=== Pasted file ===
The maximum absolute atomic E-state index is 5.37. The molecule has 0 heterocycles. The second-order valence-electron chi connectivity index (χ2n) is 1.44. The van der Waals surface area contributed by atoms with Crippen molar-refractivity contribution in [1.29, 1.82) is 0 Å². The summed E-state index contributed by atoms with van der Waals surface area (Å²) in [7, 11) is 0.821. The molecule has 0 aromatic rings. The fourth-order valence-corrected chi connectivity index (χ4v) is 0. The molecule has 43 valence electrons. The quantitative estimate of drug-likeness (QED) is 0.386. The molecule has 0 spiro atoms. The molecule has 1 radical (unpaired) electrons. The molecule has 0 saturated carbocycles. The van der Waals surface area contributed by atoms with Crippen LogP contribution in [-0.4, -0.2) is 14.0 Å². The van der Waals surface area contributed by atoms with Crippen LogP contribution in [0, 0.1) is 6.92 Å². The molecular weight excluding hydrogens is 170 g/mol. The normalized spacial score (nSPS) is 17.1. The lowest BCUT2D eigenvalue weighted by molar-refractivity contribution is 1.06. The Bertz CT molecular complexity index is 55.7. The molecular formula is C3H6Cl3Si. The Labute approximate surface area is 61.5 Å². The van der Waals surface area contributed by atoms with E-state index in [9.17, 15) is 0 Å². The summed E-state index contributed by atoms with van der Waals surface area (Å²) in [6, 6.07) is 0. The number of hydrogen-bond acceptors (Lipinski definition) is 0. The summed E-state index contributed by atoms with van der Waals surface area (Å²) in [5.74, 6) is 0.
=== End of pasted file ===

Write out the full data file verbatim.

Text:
The maximum absolute atomic E-state index is 5.37. The molecule has 0 heterocycles. The second-order valence-electron chi connectivity index (χ2n) is 1.44. The van der Waals surface area contributed by atoms with Crippen molar-refractivity contribution in [1.29, 1.82) is 0 Å². The summed E-state index contributed by atoms with van der Waals surface area (Å²) in [7, 11) is 0.821. The molecule has 0 aromatic rings. The fourth-order valence-corrected chi connectivity index (χ4v) is 0. The molecule has 43 valence electrons. The quantitative estimate of drug-likeness (QED) is 0.386. The molecule has 0 spiro atoms. The molecule has 1 radical (unpaired) electrons. The molecule has 0 saturated carbocycles. The van der Waals surface area contributed by atoms with Crippen LogP contribution in [-0.4, -0.2) is 14.0 Å². The van der Waals surface area contributed by atoms with Crippen LogP contribution in [0, 0.1) is 6.92 Å². The molecular weight excluding hydrogens is 170 g/mol. The normalized spacial score (nSPS) is 17.1. The lowest BCUT2D eigenvalue weighted by molar-refractivity contribution is 1.06. The Bertz CT molecular complexity index is 55.7. The molecular formula is C3H6Cl3Si. The Labute approximate surface area is 61.5 Å². The van der Waals surface area contributed by atoms with E-state index in [9.17, 15) is 0 Å². The summed E-state index contributed by atoms with van der Waals surface area (Å²) in [6, 6.07) is 0. The number of hydrogen-bond acceptors (Lipinski definition) is 0. The summed E-state index contributed by atoms with van der Waals surface area (Å²) in [5.74, 6) is 0.